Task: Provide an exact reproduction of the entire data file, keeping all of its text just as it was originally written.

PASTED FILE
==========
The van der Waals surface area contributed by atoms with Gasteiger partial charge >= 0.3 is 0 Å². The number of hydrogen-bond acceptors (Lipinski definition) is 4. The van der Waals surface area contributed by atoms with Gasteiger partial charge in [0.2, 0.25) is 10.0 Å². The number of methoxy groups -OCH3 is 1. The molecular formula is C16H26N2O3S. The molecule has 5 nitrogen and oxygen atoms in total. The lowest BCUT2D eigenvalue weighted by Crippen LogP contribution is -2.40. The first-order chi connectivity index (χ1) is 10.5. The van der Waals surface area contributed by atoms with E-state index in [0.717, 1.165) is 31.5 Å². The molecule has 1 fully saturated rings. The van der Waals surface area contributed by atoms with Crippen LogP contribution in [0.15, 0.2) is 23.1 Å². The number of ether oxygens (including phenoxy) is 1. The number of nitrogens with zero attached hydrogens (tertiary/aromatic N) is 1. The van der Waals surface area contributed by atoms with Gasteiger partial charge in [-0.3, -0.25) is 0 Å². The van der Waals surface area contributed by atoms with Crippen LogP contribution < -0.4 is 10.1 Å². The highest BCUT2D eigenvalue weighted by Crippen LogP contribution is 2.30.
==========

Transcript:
The van der Waals surface area contributed by atoms with Gasteiger partial charge >= 0.3 is 0 Å². The number of hydrogen-bond acceptors (Lipinski definition) is 4. The van der Waals surface area contributed by atoms with Gasteiger partial charge in [0.2, 0.25) is 10.0 Å². The number of methoxy groups -OCH3 is 1. The molecular formula is C16H26N2O3S. The molecule has 5 nitrogen and oxygen atoms in total. The lowest BCUT2D eigenvalue weighted by Crippen LogP contribution is -2.40. The first-order chi connectivity index (χ1) is 10.5. The van der Waals surface area contributed by atoms with E-state index in [0.717, 1.165) is 31.5 Å². The molecule has 1 fully saturated rings. The van der Waals surface area contributed by atoms with Crippen LogP contribution in [0.15, 0.2) is 23.1 Å². The number of ether oxygens (including phenoxy) is 1. The number of nitrogens with zero attached hydrogens (tertiary/aromatic N) is 1. The van der Waals surface area contributed by atoms with Gasteiger partial charge in [-0.3, -0.25) is 0 Å². The van der Waals surface area contributed by atoms with Crippen LogP contribution < -0.4 is 10.1 Å². The highest BCUT2D eigenvalue weighted by Crippen LogP contribution is 2.30.